2020 has been an extraordinary year in many ways, including across the small business landscape. With record numbers of closures — which have disproportionately impacted businesses owned by people of color — we have been reminded of the fragility of the Main Street businesses that are the economic and cultural backbone of our communities.
Who I am and where I come from
I grew up in Seattle, and despite living most of my adult life in other cities, it has always been the place I considered home. I left Seattle for college and spent nearly twenty years away, only to find myself returning in 2015. Suffice to say the city had changed. I was struck by the palpable tension between economic growth and concerns about who still had a physical place in our city and who felt a sense of belonging.
As someone who spent years searching for belonging and community, I believe in the power of human connection. Who I am influences Intentionalist and our belief that we build understanding and community through connecting with and relating to one another.
I am a Korean adoptee from a biracial family. My mom’s grandparents immigrated from Japan to Hawaii to work on the sugarcane plantations. My maternal grandmother was a seamstress and small business owner. My dad’s family has been in Seattle for generations. My paternal grandmother volunteered at Seattle’s Children’s Hospital, which was founded by my great, great grandmother in 1907.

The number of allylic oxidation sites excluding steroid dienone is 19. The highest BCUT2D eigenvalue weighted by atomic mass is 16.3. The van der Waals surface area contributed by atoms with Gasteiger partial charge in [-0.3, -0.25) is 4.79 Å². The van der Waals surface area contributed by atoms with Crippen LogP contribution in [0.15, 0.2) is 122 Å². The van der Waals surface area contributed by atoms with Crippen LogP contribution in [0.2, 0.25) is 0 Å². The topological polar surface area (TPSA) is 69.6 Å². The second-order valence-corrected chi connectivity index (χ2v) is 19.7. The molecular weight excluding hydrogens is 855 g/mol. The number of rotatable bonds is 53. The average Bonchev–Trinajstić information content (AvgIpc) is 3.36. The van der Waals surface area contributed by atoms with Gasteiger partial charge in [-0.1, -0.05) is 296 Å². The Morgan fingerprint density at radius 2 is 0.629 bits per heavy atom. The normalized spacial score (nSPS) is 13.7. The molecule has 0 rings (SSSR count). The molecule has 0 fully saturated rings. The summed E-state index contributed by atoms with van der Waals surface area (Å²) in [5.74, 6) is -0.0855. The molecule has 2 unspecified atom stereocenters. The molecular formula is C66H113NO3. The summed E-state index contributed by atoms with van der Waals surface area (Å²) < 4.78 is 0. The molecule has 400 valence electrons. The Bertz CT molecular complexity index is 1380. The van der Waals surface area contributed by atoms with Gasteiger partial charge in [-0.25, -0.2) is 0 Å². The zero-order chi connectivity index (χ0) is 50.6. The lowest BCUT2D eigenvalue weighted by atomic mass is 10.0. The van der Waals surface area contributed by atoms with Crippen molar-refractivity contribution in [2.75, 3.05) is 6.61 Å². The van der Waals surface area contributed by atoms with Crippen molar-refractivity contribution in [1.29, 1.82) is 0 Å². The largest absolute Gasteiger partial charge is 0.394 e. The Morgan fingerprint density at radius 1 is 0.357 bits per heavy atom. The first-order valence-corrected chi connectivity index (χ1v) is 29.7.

I came out as gay in 1996 and started a gay-straight alliance at my high school in 1997. This kicked off my involvement in LGBTQ and social justice activism that continues to this day — including leading the LGBT employee group at General Mills, co-chairing the Maryland marriage equality business coalition, and co-chairing the Athlete Ally board of directors.
Prior to founding Intentionalist, I spent the majority of my career leading Corporate Social Responsibility and Sustainability at multinational corporations. Much of my work was a protracted and seemingly Sisyphean change management effort to facilitate opportunities for people with very different perspectives to collaborate on issues from clean energy, to sustainable forestry.
Over time, I have developed an appreciation and passion for holding space in the middle – bringing people together on the foundation of what we share in common.